Our struggles are not meant to be hidden by a false covering of perfection. They are meant to be honestly shared in an effort to help others travel the same difficult path.  I don’t mean that we have to spill every dirty detail of our failures and poor decisions.  What I do mean is when a young mother is at the end of her patience with fussy toddlers, lack of sleep and a role that she doesn’t feel she can possibly live up to, we can risk sharing the day we locked ourselves in the bathroom and screamed into a towel to keep from harming the child who pushed us over the edge.  When a woman cries out her pain from a marriage that seems doomed to fail, we can admit that the strong partnership we have today saw it’s own seemingly hopeless moments along the way.

No one sees the whole picture of a life from the outside until it’s over and the bits and pieces are remembered and pooled together to make a completed work. The important thing is to remember – we are unique and God has a specific path for us to travel. Some have more hills than others so God gives them more stamina.  Some have deeper valleys, more roadblocks, sharper turns or rougher terrain.  In every situation, God has the roadside assistance ready to respond.

It’s nice to have days when there’s enough mist (or heavy fog for some of us) to cover the blemishes and give us that soft glow of perfection.  I love it when my mascara goes on well, my outfit coordinates beautifully and there’s not a hair out of place. Those days are treasured because they are rare.

But the more precious and meaningful days  are those when someone sees our soul of overcoming struggles which left their mark, of fighting battles that left us scarred but still standing, of meeting challenges that found us exhausted but exultant in our victory.

“He makes everything beautiful in His time” is the promise.  Our prayer every morning should be, “Lord, today lead me down the path that widens the crevice to allow Your light living in me to escape and bring beauty to the world.”

“So whether you eat or drink or whatever you do, do it all for the glory of God.” 1 Cor 10:31

Read Full Post »

Well, it’s over. The dHand of Goday we shopped for, planned for, cooked for, and pushed ourselves to the limit for – Christmas. How was it for you? Did it turn out to be the warm, wonderful, Kodak moment  you anticipated? I didn’t think so. Seems you have to be starring in a family sitcom to come even close to holiday perfection.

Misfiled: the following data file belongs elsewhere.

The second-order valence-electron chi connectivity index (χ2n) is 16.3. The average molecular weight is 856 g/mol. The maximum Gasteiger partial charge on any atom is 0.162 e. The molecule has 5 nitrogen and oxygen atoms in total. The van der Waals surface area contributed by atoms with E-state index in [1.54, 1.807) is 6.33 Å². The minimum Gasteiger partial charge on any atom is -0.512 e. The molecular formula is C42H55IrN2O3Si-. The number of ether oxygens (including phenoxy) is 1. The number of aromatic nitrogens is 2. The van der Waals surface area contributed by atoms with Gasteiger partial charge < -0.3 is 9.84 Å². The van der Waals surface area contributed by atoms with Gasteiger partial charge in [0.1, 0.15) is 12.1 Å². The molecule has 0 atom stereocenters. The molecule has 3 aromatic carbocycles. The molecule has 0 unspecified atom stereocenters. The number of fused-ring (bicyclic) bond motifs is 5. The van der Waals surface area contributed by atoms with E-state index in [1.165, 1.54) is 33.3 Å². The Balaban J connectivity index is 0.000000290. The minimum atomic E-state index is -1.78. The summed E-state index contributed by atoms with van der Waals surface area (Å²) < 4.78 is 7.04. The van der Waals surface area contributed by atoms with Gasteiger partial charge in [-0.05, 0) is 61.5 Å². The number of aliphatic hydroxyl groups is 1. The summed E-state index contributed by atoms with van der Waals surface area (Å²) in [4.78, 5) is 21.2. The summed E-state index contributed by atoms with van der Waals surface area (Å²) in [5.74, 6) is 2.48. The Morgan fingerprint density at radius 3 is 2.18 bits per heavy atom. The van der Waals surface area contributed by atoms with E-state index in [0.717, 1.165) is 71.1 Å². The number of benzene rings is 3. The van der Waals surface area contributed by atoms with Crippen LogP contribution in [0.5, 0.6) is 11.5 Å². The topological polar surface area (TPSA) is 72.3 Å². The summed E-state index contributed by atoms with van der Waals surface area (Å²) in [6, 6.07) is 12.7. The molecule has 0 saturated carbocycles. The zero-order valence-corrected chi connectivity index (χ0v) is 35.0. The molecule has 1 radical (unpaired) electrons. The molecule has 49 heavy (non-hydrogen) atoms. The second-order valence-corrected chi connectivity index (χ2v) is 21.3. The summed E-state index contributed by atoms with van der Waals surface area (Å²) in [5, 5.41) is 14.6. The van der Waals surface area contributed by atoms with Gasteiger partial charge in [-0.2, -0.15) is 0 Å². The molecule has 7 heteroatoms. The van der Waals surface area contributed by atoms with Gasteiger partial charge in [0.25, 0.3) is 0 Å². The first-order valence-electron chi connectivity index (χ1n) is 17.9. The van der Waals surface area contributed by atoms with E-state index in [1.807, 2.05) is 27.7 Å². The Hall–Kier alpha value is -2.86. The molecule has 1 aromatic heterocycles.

Example: My friend who was all prepared for the day with grandchildren plowing through gift wrap. Instead, they spent the day racing  over a snowy mountain pass to meet up with their littlest baby granddaughter who had been airlifted to a children’s hospital. (The baby is improving but it was a close call.)

Example: The lady who posted on facebook that her son decided to spend a couple of hours jeeping in the fresh snow before the big dinner. Instead, they spent 8 hours digging him out of a snowdrift. Dinner ruined and everyone pretty much too exhausted to open packages once they finally got home.

Example: My friend who prepared for a beautiful dinner to share with her  son who never made it over the snowy pass to join her. She picked up her husband from the nursing facility to spend Christmas day at home and discovered he’d been taken off his mental health meds by some clause in the infamous Obamacare program. A simple trip home for the day turned into a battle. But they made it and after getting him settled, she put the glaze on the ham and placed it in a 425 degree oven to finish a few more minutes of baking, took the twice baked potatoes out of the refrigerator and set them on the stove – on the burner she’d forgotten to turn off. Luckily her back was turned when the glass casserole dish exploded, spraying glass and potatoes all over the kitchen, melting big holes in the flooring, and making an unbelievable mess. And in the time it took her to clean up the mess the ham baked to a hard, dry ball of pork. I will spare you the ordeal of getting the husband back into the car to return to the care center.

My own day pales in comparison. All we had to do was babysit the dog who had major surgery on Christmas Eve due to a dog fight. Oh, I’ve had my share of Christmas days that would go down in history. Like the one where the dog shattered every ornament on my beautiful Victorian decorated tree, the year we spent the day at the hospital because of my little daughter’s inflamed appendix, the one where I forgot to put sugar in the pumpkin pies, or the one where all the needles fell off my tree by Christmas eve and my husband cut off the dry branches and wrapped the string of lights around the dry trunk. I could go on but I won’t.